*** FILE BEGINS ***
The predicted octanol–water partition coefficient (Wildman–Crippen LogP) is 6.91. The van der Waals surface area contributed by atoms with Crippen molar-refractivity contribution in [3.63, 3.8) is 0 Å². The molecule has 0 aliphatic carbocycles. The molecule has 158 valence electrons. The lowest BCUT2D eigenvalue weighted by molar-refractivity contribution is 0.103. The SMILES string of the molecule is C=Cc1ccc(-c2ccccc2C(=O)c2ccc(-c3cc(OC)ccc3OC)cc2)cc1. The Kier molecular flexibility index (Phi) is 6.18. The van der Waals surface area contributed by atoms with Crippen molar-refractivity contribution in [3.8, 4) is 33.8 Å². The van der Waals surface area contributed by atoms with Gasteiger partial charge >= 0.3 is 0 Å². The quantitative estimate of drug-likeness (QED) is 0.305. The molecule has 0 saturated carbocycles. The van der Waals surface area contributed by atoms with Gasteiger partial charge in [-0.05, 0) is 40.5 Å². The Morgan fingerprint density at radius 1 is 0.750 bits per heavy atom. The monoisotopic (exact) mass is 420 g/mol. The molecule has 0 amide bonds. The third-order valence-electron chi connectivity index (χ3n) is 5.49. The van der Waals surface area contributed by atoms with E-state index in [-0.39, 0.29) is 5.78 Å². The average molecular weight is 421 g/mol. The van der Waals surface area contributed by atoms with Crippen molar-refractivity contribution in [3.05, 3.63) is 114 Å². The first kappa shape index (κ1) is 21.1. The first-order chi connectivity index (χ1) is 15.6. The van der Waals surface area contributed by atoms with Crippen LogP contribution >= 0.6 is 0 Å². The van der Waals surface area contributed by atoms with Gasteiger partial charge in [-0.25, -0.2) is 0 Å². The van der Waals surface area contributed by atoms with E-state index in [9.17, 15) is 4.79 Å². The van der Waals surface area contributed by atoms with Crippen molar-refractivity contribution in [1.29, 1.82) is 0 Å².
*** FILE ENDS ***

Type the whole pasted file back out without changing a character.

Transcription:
The predicted octanol–water partition coefficient (Wildman–Crippen LogP) is 6.91. The van der Waals surface area contributed by atoms with Crippen molar-refractivity contribution in [3.63, 3.8) is 0 Å². The molecule has 0 aliphatic carbocycles. The molecule has 158 valence electrons. The lowest BCUT2D eigenvalue weighted by molar-refractivity contribution is 0.103. The SMILES string of the molecule is C=Cc1ccc(-c2ccccc2C(=O)c2ccc(-c3cc(OC)ccc3OC)cc2)cc1. The Kier molecular flexibility index (Phi) is 6.18. The van der Waals surface area contributed by atoms with Crippen molar-refractivity contribution in [3.8, 4) is 33.8 Å². The van der Waals surface area contributed by atoms with Gasteiger partial charge >= 0.3 is 0 Å². The quantitative estimate of drug-likeness (QED) is 0.305. The molecule has 0 saturated carbocycles. The van der Waals surface area contributed by atoms with Gasteiger partial charge in [-0.05, 0) is 40.5 Å². The Morgan fingerprint density at radius 1 is 0.750 bits per heavy atom. The monoisotopic (exact) mass is 420 g/mol. The molecule has 0 amide bonds. The third-order valence-electron chi connectivity index (χ3n) is 5.49. The van der Waals surface area contributed by atoms with E-state index in [-0.39, 0.29) is 5.78 Å². The average molecular weight is 421 g/mol. The van der Waals surface area contributed by atoms with Crippen molar-refractivity contribution in [3.05, 3.63) is 114 Å². The first kappa shape index (κ1) is 21.1. The first-order chi connectivity index (χ1) is 15.6. The van der Waals surface area contributed by atoms with Crippen LogP contribution >= 0.6 is 0 Å². The van der Waals surface area contributed by atoms with Gasteiger partial charge in [-0.25, -0.2) is 0 Å². The van der Waals surface area contributed by atoms with E-state index in [9.17, 15) is 4.79 Å². The van der Waals surface area contributed by atoms with Crippen molar-refractivity contribution in [1.29, 1.82) is 0 Å².